“For every parent who loses a child, when one life ends another life is forever changed.” –from When the Bough Breaks
When the Bough Breaks presents a breakthrough concept of mourning, documenting the process of evolution from initial grief to an altered outlook on life. Excerpts from interviews with 50 parents who lost a child from five to forty-five trace the road from utter devastation to a revised view of life, resulting in a work that is a tribute to resilience and the indomitable human spirit.
Author Judith R. Bernstein, Ph.D., speaks from the dual perspectives of bereaved parent and psychologist. She weaves keen psychological insight with the voices of parents to achieve an intelligent volume that is at once heartbreaking and heartwarming. The wisdom of her science and her heart combine to result in a book that teaches the psychology of bereavement with profound tenderness.
Bernstein argues that parents don’t recover from the death of a child so much as they adapt to it, forever altering the way they think and act–often with negative consequences. To provide some understanding of this complex situation, she interviewed 55 parents whose children had died. This research, plus her own experiences (Bernstein’s son died when he was 25), allows her to examine the various stages of grief, the mourning process, the effects on family and social relationships, and the emotional differences between facing a sudden death (such as a murder) and an anticipated death (such as a terminal illness). She also probes the different ways men and women tend to mourn. This can cause problems, especially when a husband’s comparative reticence makes a wife believe that he’s relatively unaffected by the death of their child. Compassionate and revealing, it should aid both mental-health professionals and parents dealing with this kind of devastating loss. Brian McCombie –This text refers to an out of print or unavailable edition of this title.
Anyone who has experienced the death of a child, or who works with parents who have, or knows parents who have, should read this book. When everything around a bereaved parent is confusing and turbulent, this is a beacon that can enlighten the path. As a clinical psychologist, people–especially bereaved parents–often ask me the same question: “Am I going crazy, or am I normal?” This book does a wonderful job of answering that question by debunking the myth of “normal grief.” There are no guidelines or boundaries. Wherever you are is “normal.” The other extremely important point that this book drives home is that grieving a child is not something you “get over,” like you get over the flu. You never “get over” the death of a child, but you can eventually adapt your life around the loss, and you can keep on living a meaningful, though drastically changed, life.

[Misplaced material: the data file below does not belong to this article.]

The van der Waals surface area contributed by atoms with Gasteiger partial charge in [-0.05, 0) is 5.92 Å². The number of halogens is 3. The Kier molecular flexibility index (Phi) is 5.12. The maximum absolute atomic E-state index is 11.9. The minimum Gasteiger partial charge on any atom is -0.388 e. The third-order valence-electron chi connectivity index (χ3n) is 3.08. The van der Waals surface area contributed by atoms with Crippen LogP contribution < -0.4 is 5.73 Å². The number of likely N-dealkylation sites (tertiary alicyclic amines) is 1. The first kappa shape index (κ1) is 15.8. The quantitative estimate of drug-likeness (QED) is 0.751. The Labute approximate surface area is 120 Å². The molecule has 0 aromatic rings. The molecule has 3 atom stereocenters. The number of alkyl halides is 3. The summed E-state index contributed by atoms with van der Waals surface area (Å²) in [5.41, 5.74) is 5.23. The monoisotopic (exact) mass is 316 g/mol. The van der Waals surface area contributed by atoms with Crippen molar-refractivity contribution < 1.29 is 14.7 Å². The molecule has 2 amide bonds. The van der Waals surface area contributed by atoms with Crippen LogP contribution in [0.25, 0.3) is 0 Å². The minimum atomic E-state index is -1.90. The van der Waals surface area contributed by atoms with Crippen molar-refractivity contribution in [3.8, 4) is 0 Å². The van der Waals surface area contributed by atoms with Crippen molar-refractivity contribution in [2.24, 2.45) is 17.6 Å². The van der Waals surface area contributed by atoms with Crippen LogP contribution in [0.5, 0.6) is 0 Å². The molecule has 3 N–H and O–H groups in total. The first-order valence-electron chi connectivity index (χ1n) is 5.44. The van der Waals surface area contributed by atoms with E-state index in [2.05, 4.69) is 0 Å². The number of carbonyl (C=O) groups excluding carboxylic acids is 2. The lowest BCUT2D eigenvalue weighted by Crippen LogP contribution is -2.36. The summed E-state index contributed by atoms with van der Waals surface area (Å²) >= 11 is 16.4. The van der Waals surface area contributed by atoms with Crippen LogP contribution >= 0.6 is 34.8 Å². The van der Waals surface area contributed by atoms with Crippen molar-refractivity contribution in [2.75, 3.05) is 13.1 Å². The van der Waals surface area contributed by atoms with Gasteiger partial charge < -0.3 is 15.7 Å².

Barnes & Noble
My husband and I buried our 9-year old daughter, our only child, who was a true embassador of love and light in the lives of many, a short time ago. She died suddenly, and this book was given to us by a friend even before the funeral. I highly recommend it to anyone who is feeling the devastation and isolation that follows this insurmountable loss. It doesn’t talk about ‘moving on’ or ‘getting over it.’ It acknowleges the fact that there is no ‘getting over’ the death of a child. The book discussed the reactions of parents to various causes of death, the struggles AND celebrations of marriage after a child dies, and ways to honor personal feelings and needs. My husband is a very private person, introverted about his feelings and ideas, and this book generated conversation I was afraid we’d never share. Please, if you are grieving your child, buy this book.
The book is a unique blend of reporting on empirical research in the field of grief and Berstein’s own qualitative research. It clearly echoes her own journey through grief both as a professional psychologist and a bereaved mother. The poignant interviews with bereaved parents help to destroy the myth that grief follows any particular timeline. Nevertheless, in spite of the fact that a bereaved parent will always carry some part of the grieving process with him or her, that person can learn to smile and laugh again and to enjoy the memories of what once was and the events that make up what is now. The result is a deeply empathic guide for how to live and even thrive in the “forever after” following a child’s death.